“Dress for the job you want, not the job you have.” It’s a common piece of advice given to job seekers, but what if you don’t have the money to dress up?
A New York public library now offers patrons the option to check out formal clothes for job interviews. The library’s collection includes neckties, bow ties, briefcases, and purses, which adults and teens can check out for a three-week lending period. As long as borrowers have less than $15 in library fines, they’re free to borrow any of the items.
People searching for jobs have long turned to libraries for help, often using the library’s computers.
“A lot of them will ask for envelopes or folders to carry into the interview,” librarian Michelle Lee said. “We didn’t really have them. But now we have something nicer they can check out.”
The collection isn’t just for job seekers, either. It’s also available for anyone who needs to dress up for a formal event, like prom, graduation, or an audition.
This initiative shows just how important libraries are for our communities.
Librarian Michelle Lee founded the “NYPL Grow Up Work Fashion Library,” the Washington Post reports. She came up with the idea back in 2016, when she was teaching a class for high schoolers about employment and résumé writing.
Michelle told the high schoolers to make sure to dress appropriately for interviews.
But the students told her they didn’t have professional clothes at home.
“It got me thinking if the library could help,” Michelle said.
That’s when she had her light bulb moment.
Michelle drafted a proposal for the Riverside branch of the NYPL to start loaning out ties, briefcases, and purses to people who need them.
Her proposal was a success, and Michelle was given funding to buy 12 items from Amazon. An employee at Bloomingdale’s donated a few more items.
Now patrons can check out any of the items for three weeks. Both adults and teens can borrow from the collection, as long as they don’t have more than $15 in fines.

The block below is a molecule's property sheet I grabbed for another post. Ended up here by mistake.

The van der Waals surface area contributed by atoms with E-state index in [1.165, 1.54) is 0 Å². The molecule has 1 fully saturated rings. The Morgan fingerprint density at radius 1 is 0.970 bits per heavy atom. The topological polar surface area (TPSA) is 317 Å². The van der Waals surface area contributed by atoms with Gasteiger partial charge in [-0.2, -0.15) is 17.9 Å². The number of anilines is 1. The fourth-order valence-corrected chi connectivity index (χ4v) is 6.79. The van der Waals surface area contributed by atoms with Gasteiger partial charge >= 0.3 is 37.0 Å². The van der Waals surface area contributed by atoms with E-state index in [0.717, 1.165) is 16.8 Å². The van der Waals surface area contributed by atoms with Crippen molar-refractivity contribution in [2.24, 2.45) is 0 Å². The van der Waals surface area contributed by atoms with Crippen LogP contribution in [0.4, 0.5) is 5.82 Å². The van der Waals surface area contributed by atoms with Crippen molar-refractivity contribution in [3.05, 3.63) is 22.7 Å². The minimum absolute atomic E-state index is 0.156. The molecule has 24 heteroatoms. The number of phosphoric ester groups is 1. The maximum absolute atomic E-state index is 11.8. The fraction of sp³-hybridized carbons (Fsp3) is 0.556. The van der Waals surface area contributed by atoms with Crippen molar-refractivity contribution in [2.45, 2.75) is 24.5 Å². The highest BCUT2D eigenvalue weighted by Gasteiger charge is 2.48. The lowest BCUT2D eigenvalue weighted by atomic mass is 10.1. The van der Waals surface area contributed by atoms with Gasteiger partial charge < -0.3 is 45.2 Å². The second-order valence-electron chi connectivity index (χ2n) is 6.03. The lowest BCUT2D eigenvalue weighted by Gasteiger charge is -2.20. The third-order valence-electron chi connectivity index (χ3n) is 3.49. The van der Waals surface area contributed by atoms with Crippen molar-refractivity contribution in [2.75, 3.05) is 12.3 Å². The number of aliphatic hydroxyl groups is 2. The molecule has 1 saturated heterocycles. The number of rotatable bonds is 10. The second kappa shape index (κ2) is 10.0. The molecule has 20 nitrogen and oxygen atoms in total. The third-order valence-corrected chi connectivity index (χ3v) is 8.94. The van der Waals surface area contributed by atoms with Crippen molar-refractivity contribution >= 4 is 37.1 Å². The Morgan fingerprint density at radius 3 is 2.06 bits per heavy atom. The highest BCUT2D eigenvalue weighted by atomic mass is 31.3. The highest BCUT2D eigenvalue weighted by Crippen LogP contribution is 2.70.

Patrons can use the items for other formal events, too.
“They can use it for a school performance, or prom if they want a tie,” Michelle told the Washington Post.
“It doesn’t matter what size you are; anybody could use them.”
Having professional apparel is a huge boost, Kimberly Spring, network manager of the Riverside-area branches, told NPR.
“You know, you look good, you feel good,” Kimberly said. “You feel more confident, you know, when you’re going out.”
Almost 10 patrons have used the collection so far, including Nongyao Imcharoen, a 50-year-old Thailand native who’s looking for a job in New York. Nongyao’s sister, Panarat, checked out a purse from the library and gave it to her. It was large enough to carry résumés, comfy shoes, and other necessities during her job search.
“You can put a lot of stuff in there,” Panarat told the Washington Post.
“She was using a not professional purse. This one looks nice.”
News of the library’s new collection has spread on social media, where people are responding really positively.
Many folks are pointing out how underappreciated libraries often are.
And people think this idea should spread to other library branches.
Also, the idea is inspiring folks to donate other items to the library’s collection. People would love to see it expanded to other types of apparel, like clothing and shoes.
If you’re interested in donating to the NYPL collection, check out the library’s website for more info.